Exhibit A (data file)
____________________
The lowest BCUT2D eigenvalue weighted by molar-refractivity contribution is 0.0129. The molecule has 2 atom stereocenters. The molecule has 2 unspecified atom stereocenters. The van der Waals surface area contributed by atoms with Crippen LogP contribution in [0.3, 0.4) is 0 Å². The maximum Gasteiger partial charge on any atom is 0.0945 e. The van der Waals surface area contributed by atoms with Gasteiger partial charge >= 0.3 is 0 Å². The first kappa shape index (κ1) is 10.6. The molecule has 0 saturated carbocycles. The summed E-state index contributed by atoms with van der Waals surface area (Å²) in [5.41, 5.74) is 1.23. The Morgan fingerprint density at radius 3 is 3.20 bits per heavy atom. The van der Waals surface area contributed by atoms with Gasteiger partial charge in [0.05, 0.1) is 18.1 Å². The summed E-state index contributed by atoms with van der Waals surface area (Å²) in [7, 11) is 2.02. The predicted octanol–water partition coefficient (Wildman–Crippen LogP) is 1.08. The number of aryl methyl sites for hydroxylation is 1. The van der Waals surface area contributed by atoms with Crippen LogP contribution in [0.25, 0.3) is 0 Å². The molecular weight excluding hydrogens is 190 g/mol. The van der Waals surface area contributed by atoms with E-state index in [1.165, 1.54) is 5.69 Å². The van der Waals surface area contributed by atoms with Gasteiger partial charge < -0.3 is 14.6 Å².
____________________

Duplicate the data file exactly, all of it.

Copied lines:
The lowest BCUT2D eigenvalue weighted by molar-refractivity contribution is 0.0129. The molecule has 2 atom stereocenters. The molecule has 2 unspecified atom stereocenters. The van der Waals surface area contributed by atoms with Crippen LogP contribution in [0.3, 0.4) is 0 Å². The maximum Gasteiger partial charge on any atom is 0.0945 e. The van der Waals surface area contributed by atoms with Gasteiger partial charge >= 0.3 is 0 Å². The first kappa shape index (κ1) is 10.6. The molecule has 0 saturated carbocycles. The summed E-state index contributed by atoms with van der Waals surface area (Å²) in [5.41, 5.74) is 1.23. The Morgan fingerprint density at radius 3 is 3.20 bits per heavy atom. The van der Waals surface area contributed by atoms with Gasteiger partial charge in [0.05, 0.1) is 18.1 Å². The summed E-state index contributed by atoms with van der Waals surface area (Å²) in [7, 11) is 2.02. The predicted octanol–water partition coefficient (Wildman–Crippen LogP) is 1.08. The number of aryl methyl sites for hydroxylation is 1. The van der Waals surface area contributed by atoms with Crippen LogP contribution in [0.25, 0.3) is 0 Å². The molecular weight excluding hydrogens is 190 g/mol. The van der Waals surface area contributed by atoms with E-state index in [1.165, 1.54) is 5.69 Å². The van der Waals surface area contributed by atoms with Gasteiger partial charge < -0.3 is 14.6 Å².